New York City’s three public library systems are in danger of serious cuts in Mayor Michael Bloomberg’s executive budget. If the Mayor’s executive budget is approved, Queens Library will see a $25 million reduction, which critics say would completely cripple the system.
“Should the budget be adopted as proposed, libraries in Queens will fall far below a basic five-day-a-week service level in every community,” said Queens Library CEO Thomas Galante in testimony before the City Council Committee on Cultural Affairs, Libraries and International Intergroup Relations.
According to Galante, only one library—Central Library in Jamaica—would remain open on Saturday, and no libraries would be open on Sunday. Galante also said most libraries in Queens would be forced to open just two or three days a week.
Queens Library has had to make difficult budget decisions before. After the city reduced the library’s budget by $4.5 million in December, Queens Library suspended the purchase of new books rather than make cuts to library hours or lay off employees. In order to offset the purchase of new materials, Friends of Queens Library urged residents to donate books to Queens Library.
The cuts would also leave many people without a job. Galante told the City Council that 471 employees would have to be cut—56 percent of Queens Library total workforce—and 233 employees were already given 90-day termination notices.
At the Richmond Hill branch, half of the staff received layoff notices, branch manager Rebecca Alibatya told The Forum. “We might close or be open only once or twice a week,” Alibatya said. “Customers are going to suffer dramatically.”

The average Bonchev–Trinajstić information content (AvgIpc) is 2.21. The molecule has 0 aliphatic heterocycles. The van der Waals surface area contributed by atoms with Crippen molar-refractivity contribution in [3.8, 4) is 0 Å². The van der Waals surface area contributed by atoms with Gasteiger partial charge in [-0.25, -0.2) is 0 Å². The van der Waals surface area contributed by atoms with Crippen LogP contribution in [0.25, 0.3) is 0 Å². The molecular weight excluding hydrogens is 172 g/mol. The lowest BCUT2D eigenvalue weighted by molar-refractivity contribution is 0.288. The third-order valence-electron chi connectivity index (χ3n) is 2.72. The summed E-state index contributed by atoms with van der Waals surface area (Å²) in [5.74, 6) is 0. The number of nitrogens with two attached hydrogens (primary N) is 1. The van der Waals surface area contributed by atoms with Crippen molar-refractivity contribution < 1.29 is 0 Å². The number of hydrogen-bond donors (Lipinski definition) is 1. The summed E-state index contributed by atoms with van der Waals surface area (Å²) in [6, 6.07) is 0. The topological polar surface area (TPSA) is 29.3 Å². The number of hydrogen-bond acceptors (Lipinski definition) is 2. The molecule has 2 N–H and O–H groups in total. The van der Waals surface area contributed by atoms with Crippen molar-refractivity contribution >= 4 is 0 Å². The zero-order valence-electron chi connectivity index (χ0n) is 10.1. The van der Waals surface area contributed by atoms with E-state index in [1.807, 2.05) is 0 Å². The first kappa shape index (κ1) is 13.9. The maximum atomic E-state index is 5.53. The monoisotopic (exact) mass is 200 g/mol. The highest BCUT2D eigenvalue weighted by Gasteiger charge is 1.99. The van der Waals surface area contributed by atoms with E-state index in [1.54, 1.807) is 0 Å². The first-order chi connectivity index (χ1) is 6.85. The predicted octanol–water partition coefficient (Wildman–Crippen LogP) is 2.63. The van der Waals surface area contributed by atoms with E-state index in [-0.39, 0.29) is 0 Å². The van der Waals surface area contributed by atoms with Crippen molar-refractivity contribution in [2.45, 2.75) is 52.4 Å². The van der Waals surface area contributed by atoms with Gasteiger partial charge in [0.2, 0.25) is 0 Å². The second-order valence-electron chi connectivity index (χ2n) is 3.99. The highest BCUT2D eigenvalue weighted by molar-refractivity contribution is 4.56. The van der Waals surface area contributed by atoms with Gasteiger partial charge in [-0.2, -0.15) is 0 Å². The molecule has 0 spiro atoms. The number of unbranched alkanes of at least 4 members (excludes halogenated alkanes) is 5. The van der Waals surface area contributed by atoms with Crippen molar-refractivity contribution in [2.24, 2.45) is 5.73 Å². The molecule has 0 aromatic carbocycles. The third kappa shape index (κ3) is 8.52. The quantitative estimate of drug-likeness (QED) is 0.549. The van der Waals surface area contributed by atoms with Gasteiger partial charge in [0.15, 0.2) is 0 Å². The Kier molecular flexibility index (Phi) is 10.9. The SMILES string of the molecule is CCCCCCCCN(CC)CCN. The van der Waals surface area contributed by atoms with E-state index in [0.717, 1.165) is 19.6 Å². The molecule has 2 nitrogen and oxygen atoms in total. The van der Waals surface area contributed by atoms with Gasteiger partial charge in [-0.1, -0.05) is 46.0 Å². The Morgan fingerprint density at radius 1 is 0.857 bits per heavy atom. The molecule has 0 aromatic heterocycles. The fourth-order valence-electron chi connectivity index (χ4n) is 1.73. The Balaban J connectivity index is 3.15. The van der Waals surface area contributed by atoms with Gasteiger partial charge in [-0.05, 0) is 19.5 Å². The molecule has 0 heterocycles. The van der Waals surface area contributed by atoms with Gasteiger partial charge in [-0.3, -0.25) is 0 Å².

Galante said the residents of Queens will suffer the most if the proposed cuts are not changed.
“Anyone who has been in a Queens Library lately knows they are hives of activity and learning, not just static repositories of books. From our perspective, there is simply no replacement for libraries if they are closed,” Galante said.
Libraries help people save money, offer children great places to learn and offer vital services to the community such as financial literacy programs and computer programs, Galante said. These are services that Galante argues can’t be neglected and offer tangible value to local communities and the city.
Queens Library has already held several rallies to protest the cuts. On Wednesday, June 8, there will be a rally at the Richmond Hill branch at 4 p.m. “We can’t just sit back. We have to show how important this library is to them,” Alibatya said.
Queens Library is also asking residents to sign its petition at savequeenslibrary.org.
“We all know that when families are struggling to make ends meet, they turn to the free services at the library; yet this proposal would bring our service down to the lowest levels in history—lower than the fiscal crisis of the 1970s and even lower than the Great Depression,” Galante said.
by Eric Yun